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Technology Zoom has been a chaotic beacon of light during the coronavirus lockdown

03:25  26 march  2020
03:25  26 march  2020 Source:   cnet.com

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Yesterday I was on a Zoom video meeting with my boss when disaster struck. My oldest son -- seven years old, burdened with a gas tank that never hits empty -- literally ripped our gate from the brick wall it was attached to, after swinging on it vigorously for 10 minutes straight. My four-year-old, blasting

Despite being confined to the indoors during the coronavirus outbreak, there are still lots of things you can do to protect your health and wellbeing. At unsettling times like the coronavirus outbreak, it might feel like things are very much out of your control. Most routines have been thrown into disarray

Yesterday I was on a Zoom video meeting with my boss when disaster struck.

Jessica Walter, Jessica Walter, Jessica Walter, Jessica Walter posing for the camera: The backgrounds have been a journey. CNET © Provided by CNET The backgrounds have been a journey. CNET

My oldest son -- seven years old, burdened with a gas tank that never hits empty -- literally ripped our gate from the brick wall it was attached to, after swinging on it vigorously for 10 minutes straight.

Jessica Walter, Jessica Walter, Jessica Walter, Jessica Walter posing for a photo © CNET

My four-year-old, blasting through the front door into my study, gleefully regaled the news in full view of my boss. Smiling like a buffoon, waving at the screen.

"DADDY, DADDY! HE BROKE IT! HE BROKE IT!" He screamed. Pleased to not be the one in trouble for once.

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"Uh, should I ring you back?" asked my boss.

"Yeah," I replied, through gritted, enraged teeth, "you might need to give me a minute."

We're weeks deep into a coronavirus inspired lockdown and for those of us lucky enough to work from home, the way we've been communicating has changed. No more "how was your weekend" by loudly boiling kettles. No more "how about that sports team" by the water cooler.

We're all on Zoom now and I absolutely love it.

Yesterday the New York Times technology section published a dos and dont's of Zoom article and promoted it with a (since deleted) tweet stating something to the effect of "we love your kids and pets but please keep them off Zoom."

It was a well-intentioned article and a well-intentioned tweet, but Twitter reacted as expected: They did not like it and ratioed it into oblivion.

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Partly because the internet is notorious for its love of cats and dogs (and partly because the tone was smug and elitist), but mostly because, in these strange times, chaos reigns and attempting to police the way we communicate on Zoom when everyone's just doing the best they can is insensitive at best.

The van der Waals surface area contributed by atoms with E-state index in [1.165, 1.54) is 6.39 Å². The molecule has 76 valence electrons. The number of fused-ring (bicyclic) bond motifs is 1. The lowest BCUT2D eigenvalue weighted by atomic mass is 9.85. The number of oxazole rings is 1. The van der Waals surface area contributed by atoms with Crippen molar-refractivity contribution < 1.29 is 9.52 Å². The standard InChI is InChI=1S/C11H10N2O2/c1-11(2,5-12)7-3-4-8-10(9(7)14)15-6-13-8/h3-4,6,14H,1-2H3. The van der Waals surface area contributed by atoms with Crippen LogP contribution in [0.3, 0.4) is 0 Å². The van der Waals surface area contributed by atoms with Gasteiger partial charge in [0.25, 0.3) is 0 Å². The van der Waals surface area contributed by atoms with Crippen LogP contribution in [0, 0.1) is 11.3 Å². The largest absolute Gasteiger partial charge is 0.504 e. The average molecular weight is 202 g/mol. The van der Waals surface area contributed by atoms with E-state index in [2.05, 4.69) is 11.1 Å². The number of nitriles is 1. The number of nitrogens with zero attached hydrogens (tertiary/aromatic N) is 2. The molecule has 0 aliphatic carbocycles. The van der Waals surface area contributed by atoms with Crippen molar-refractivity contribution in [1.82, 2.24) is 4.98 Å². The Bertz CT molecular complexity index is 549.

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China has locked down some cities, including Wuhan, to try to contain a fast-spreading virus. BEIJING—Two more Chinese cities were put on lockdown by the government on Thursday, as authorities in the Chinese gambling center of Macau said they were weighing closures of its casinos

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And, personally? I have absolutely been loving the dogs. And the cats. Even the kids. More pets please. More kids. More chaos.

a laptop computer sitting on top of a wooden table: Sarah Tew/CNET © Provided by CNET Sarah Tew/CNET

In the weeks since working from home I have seen some things. Weird things. I've seen people turn up to Zoom meetings beneath duvet covers built into a childlike forts. I've seen colleagues Zooming from the comfort of their childhood bedrooms, replete with high school photos and decades old toys. I've been on extensive house tours. I've been introduced to babies, toddlers, husbands and wives I never thought I'd meet.  I saw someone's mom trying to moonwalk.

I saw a cat on a leash.

And it's been wonderful. Absolutely wonderful. It's been one of the few shining lights in an increasingly dark period and I've learned to lean into it.

Right now there's a vulnerability and authenticity to the video meetings we're having on Zoom. They go beyond the surface-level conversations we're used to having in workplace settings. We're asking each other how we're doing and we actually care about the answer. The catch-ups I'm having with co-workers are less about editorial plans and upcoming projects and more about how we're dealing with the stress of isolation in a period of complete uncertainty.

In that context a dog, or a cat, or a toddler screaming for their parent's attention is a welcome distraction.

I've learned more about my colleagues in the last two weeks than I have in the last two years of working in an office setting and I love it. It sounds twee and needlessly earnest, but I hope that when the dust has settled and things go back to a relative state of normality, that we can take this spirit of authenticity and apply it to more traditional workplace settings.

Oh, and you'll be pleased to hear that I fixed the gate. Thanks for asking.

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Patricia Landers walked out of her assisted living center wearing her bathrobe. The 83-year-old with dementia was missing for more than four hours.That lag time gave Landers a chance to get far away. After a four-hour search, police found her about three miles from the facility, in neighboring Madison. Family members said in an interview with NorthJersey.com and the USA TODAY NETWORK New Jersey that she told them she had been frightened the entire time. They said she had bruises from falling.

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